Being devoted, honestly

The other day I was on BibleGateway’s verse for the day and I thought: “O, dear! I am far from this!” The verse is Romans 12: 10: “Be devoted to one another in love. Honor one another above yourselves.”

The Bible has very high standards of human behaviour! We try to reach it but often fail. And, that, really, is ok! The important thing is that we are progressively getting better. With me, it isn’t that I am not as the verse demands. It’s just that I don’t have many relationships in which I can be devoted to the other or honor them above myself.

I am not a relational person. So, I have very few friends, and, these I have because of them — not because of me! They are much more relational than I am and on their strength I become their friends. I learn a few things from them and try to make friends but my success rate is dismally low! Not that it bothers me much, because I am pretty self-sufficient. But, we all need friends and connections to form a community, even if it is a small one. It is essential in our survival.

Mine is an extremely small community! Though I don’t connect easily like most women do, looking back, I realise how at crucial points in my life when I needed those connections, God sent me friends who gave more than they took. They remain friends to this day.

So, if you are an emotional giver, don’t hold back. People like me will be friendless if not for you! We learn slowly but at some point we’ll also be able to give back, maybe never as you but definitely more than before!

People generally care for (devoted … ) and respect (honour … ) one another. In church communities, it is more evident because many of the stress factors of life don’t operate among us and we feel more free to be nice — until we get closer! Then the real person shows up and we don’t know why things go wrong.

Real people often rub one another the wrong way. That’s a fact of life! The point is how do we deal with it? The tendency is to present a good face. That serves its purpose but it doesn’t solve the problem; it’s just disguised. And we remain conflicted about our relationships.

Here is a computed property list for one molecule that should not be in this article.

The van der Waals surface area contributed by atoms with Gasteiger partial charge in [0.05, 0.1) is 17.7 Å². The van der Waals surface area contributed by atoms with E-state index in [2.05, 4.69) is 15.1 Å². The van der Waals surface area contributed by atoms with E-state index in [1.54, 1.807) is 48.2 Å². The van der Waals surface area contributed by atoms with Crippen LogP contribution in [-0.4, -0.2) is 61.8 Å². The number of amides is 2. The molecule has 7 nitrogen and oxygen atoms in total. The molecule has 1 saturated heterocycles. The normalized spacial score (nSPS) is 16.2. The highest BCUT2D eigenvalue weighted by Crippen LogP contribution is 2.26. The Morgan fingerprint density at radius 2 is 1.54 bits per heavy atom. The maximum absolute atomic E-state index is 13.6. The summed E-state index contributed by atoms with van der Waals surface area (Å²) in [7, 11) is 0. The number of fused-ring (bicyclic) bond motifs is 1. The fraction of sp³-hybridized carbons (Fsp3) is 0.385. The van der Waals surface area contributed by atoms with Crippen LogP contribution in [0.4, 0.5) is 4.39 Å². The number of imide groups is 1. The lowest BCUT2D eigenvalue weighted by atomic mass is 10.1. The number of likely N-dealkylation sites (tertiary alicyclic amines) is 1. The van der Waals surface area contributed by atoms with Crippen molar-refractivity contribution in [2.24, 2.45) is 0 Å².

I have learnt from experience that the best way to deal with relationship issues is to be honest with the people involved. Honesty shows you are sincere about your love for the other person. The verse before Romans 12: 10 gives the basis of a love relationship. Verse 9 says: “Love must be sincere. Hate what is evil; cling to what is good.” If there is no sincerity in that relationship, that love isn’t good.

When love is sincere friendships bloom. When love is sincere, it also compels one to be honest. When you are sincere you can speak the truth in love ( Instead, speaking the truth in love, we will grow to become in every respect the mature body of him who is the head, that is, Christ — Eph 4:15). Then, we can approach the other person and honestly express our concerns and reconciliation begins and we grow.

I think that is what is meant by Matt 5:23, 24: “Therefore, if you are offering your gift at the altar and there remember that your brother or sister has something against you, leave your gift there in front of the altar. First go and be reconciled to them; then come and offer your gift.” Perhaps that’s the reason why our offerings are limited. Our hearts are not right to want to give freely. We have not learnt to reconcile. When we reconcile, we heal but it won’t happen unless we relate in sincere love.

A lesson, I, too, have learnt from my emotionally more intelligent friends!

 

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